What's the Bright Idea?
A round-up of some of the most creative small business marketing ideas amid the Coronavirus (and what you can take away from each)
To say that the Coronavirus pandemic has thrown us all off our feet is an understatement. It seems like what’s considered essential and non-essential changes by the hour, and restaurants and small businesses are having to completely reinvent the way they market and run their business.
But they’re not giving up – they’re pivoting.
And while we’ve seen curbside takeout and delivery services on the rise, there are a few companies and organizations that are thinking even more outside the box. We looked near and far to bring you some of the most creative (and kooky) marketing ideas yet.
Far, far away in an Oklahoma cowboy museum works a security guard named Tim Tiller. He had never navigated social media before, yet with the museum closing up last month due to Covid-19, he’s taken on a new role as social media manager. His posts are unexpected and hilarious — not only showing internet visitors different artifacts in the museum, but also letting his personality shine through, as his naïveté about how to use hashtags and sign off posts is on full display, turning him into an internet sensation.
Takeaway: Use your social media to create a personality that people want to follow. Keep the mood light and funny — we already have our share of somber stories.
High School Takeover
Right in our own backyard, Ashland photographer Kristie Bradley’s sessions have been derailed with Virginia’s stay-at-home order. So instead of regurgitating old content, she handed her Kristie Bradley Photography Instagram account off to her clients — Class of 2021 high schoolers — with each student “taking over” IG stories each day. The soon-to-be seniors show what their quarantined life is like, how they're managing their day (and boredom), and even what they're making for lunch. The take-overs have increased KBP's social media engagement and help connect Kristie with her target audience.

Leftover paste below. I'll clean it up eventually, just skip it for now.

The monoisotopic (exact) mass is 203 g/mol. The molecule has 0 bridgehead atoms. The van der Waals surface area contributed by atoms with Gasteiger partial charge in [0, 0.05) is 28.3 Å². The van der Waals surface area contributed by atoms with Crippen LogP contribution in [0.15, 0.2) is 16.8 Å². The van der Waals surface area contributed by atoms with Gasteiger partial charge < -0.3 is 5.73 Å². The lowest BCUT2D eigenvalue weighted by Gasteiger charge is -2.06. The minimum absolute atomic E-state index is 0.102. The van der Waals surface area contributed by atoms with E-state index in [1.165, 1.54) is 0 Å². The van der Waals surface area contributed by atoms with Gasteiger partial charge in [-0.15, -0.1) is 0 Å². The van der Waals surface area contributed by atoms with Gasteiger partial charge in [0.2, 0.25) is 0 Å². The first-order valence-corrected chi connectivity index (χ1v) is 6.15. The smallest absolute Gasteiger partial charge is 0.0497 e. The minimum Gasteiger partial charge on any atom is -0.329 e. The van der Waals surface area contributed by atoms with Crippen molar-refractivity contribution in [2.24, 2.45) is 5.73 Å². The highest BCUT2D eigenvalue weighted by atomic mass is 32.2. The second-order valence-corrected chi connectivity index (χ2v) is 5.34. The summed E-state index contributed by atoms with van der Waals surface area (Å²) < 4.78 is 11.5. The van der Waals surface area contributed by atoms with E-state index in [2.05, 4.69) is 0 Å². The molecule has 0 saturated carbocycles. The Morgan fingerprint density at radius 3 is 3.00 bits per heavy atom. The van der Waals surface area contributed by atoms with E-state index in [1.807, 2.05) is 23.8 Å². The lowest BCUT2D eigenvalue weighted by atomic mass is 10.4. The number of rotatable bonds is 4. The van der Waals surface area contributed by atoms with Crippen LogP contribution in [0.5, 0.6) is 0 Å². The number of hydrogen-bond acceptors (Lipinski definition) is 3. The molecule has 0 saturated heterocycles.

Takeaway: Know your audience and speak to them. Or better yet, let them speak to each other for you!
Working for Good
Polywood is known for its durable outdoor furniture made from recycled plastic. But let’s be real — who’s buying outdoor furniture right now? The company knows the answer and decided to enlist its sewing team that normally assembles their cushions to create surgical masks for its local hospitals in Indiana. (Polywood isn’t the only one using its resources for good. Richmond distilleries Reservoir Distillery and Three Crosses Distilling Co. are making hand sanitizer in addition to whiskey and spirits. Local seamstress Olive + Ashby is sewing and giving away masks for local nurses.)
Takeaway: If what you’re currently selling isn’t selling, reinvent yourself for what’s currently in demand. (TP anyone?)
Hit the Road, Jack
Mechanicsville coffee shop The Local Cup was preparing for this season and didn’t even know it. They had just finished getting their new mobile coffee truck ready for espresso runs when the pandemic hit, and ever since then, they’ve spent every morning (and some afternoons) on the road to make sure local neighborhoods were properly caffeinated. Every week, they post a schedule of where in town they’ll be serving up coffee, kombucha, homemade muffins and more. And their coffee truck is in hot demand (no pun intended) ... they receive multiple requests every day and get booked several weeks out!
Takeaway: If your customer can’t come to you, go to your customer! Maybe you don’t have an official truck, but find a way to safely bring your product into your market.
We have an appreciation for all things creative, and we love seeing how our community and businesses come together in a time of crisis. Share your bright ideas with us on social media!